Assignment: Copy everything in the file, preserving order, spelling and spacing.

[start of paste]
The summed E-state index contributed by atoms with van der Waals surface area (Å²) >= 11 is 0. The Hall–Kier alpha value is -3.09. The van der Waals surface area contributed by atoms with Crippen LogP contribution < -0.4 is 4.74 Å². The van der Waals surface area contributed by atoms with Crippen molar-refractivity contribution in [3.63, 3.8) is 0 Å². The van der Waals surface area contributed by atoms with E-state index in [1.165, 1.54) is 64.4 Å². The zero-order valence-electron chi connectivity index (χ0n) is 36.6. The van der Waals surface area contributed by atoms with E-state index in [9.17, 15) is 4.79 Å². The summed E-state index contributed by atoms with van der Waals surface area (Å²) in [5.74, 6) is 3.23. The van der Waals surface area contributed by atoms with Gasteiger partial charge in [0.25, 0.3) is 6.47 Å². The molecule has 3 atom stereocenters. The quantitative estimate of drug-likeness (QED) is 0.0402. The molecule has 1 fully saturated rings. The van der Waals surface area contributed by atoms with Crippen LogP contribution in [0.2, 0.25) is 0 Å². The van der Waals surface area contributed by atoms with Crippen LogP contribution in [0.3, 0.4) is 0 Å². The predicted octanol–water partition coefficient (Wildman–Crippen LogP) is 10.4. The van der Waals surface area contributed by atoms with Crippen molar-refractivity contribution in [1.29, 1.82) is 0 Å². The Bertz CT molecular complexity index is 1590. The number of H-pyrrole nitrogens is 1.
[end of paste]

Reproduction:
The summed E-state index contributed by atoms with van der Waals surface area (Å²) >= 11 is 0. The Hall–Kier alpha value is -3.09. The van der Waals surface area contributed by atoms with Crippen LogP contribution < -0.4 is 4.74 Å². The van der Waals surface area contributed by atoms with Crippen molar-refractivity contribution in [3.63, 3.8) is 0 Å². The van der Waals surface area contributed by atoms with E-state index in [1.165, 1.54) is 64.4 Å². The zero-order valence-electron chi connectivity index (χ0n) is 36.6. The van der Waals surface area contributed by atoms with E-state index in [9.17, 15) is 4.79 Å². The summed E-state index contributed by atoms with van der Waals surface area (Å²) in [5.74, 6) is 3.23. The van der Waals surface area contributed by atoms with Gasteiger partial charge in [0.25, 0.3) is 6.47 Å². The molecule has 3 atom stereocenters. The quantitative estimate of drug-likeness (QED) is 0.0402. The molecule has 1 fully saturated rings. The van der Waals surface area contributed by atoms with Crippen LogP contribution in [0.2, 0.25) is 0 Å². The van der Waals surface area contributed by atoms with Crippen LogP contribution in [0.3, 0.4) is 0 Å². The predicted octanol–water partition coefficient (Wildman–Crippen LogP) is 10.4. The van der Waals surface area contributed by atoms with Crippen molar-refractivity contribution in [1.29, 1.82) is 0 Å². The Bertz CT molecular complexity index is 1590. The number of H-pyrrole nitrogens is 1.